Sleep, Health, and Society: From Aetiology to Public Health
Francesco Cappuccio, Michelle A. Miller, Steven W. Lockley
Oxford University Press, 2010 - Medical - 471 pages
Sleep disturbances and sleep deprivation are common in modern society. Increasingly populations have been subjected to a steady constant decline in the number of hours devoted to sleep, due to changes in a variety of environmental and social conditions. Through the application of epidemiological methods of investigation sleep deprivation has been shown to be associated with a variety of chronic conditions and health outcomes, detectable across the entire lifespan, from childhood to adulthood to older age.
Sleep medicine is rapidly being recognised as a growing area of clinical medicine, affecting wide-ranging specialists including respiratory physicians, neurologists, cardiologists and psychiatrists. However, it also has huge implications in the fields of epidemiology, public health, and preventive medicine.
This book summarises for the first time the epidemiological evidence linking sleep deprivation and disruption to several chronic conditions, and explores the public health implications with the view to developing preventive strategies. It will appeal to both preventive medicine specialists, sleep researchers, and clinicians involved in the various specialities that impact upon this growing field.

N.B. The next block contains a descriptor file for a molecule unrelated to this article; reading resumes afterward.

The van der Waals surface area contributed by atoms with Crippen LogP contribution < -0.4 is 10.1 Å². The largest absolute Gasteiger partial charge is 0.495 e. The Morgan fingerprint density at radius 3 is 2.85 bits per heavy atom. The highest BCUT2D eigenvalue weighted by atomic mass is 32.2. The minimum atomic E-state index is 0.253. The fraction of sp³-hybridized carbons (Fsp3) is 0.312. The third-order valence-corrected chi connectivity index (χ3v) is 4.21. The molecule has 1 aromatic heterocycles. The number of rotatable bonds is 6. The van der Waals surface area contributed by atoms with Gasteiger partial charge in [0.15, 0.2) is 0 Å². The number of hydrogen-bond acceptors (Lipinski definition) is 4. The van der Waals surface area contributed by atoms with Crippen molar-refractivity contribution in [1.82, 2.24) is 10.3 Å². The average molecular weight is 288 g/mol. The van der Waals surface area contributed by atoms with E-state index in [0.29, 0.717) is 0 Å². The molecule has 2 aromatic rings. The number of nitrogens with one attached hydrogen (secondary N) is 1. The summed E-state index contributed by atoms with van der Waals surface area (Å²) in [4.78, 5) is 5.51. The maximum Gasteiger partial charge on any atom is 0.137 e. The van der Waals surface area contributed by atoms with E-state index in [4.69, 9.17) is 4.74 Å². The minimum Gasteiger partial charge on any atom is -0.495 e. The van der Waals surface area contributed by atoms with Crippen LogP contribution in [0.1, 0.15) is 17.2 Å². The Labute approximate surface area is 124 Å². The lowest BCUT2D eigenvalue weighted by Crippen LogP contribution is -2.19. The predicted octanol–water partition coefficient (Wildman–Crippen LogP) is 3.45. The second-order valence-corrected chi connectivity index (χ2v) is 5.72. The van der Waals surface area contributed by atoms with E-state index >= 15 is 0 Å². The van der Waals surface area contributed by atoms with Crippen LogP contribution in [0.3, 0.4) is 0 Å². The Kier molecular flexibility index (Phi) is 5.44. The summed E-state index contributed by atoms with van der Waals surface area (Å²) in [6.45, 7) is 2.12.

About the series
By looking at public health issues from a unique condition-based approach, the innovative From Aetiology to Public Health series examines top public health issues from aetiology through to public health and prevention.
Future titles in the series
Chronic Pain Epidemiology, edited by P Croft, F Blyth, and D van der Windt
Obesity Epidemiology, edited by D Crawford, R Jeffrey, K Ball, and J Brug
Respiratory Epidemiology, edited by J Jaakkola, M Jaakkola, G Viegi, and M Eisner
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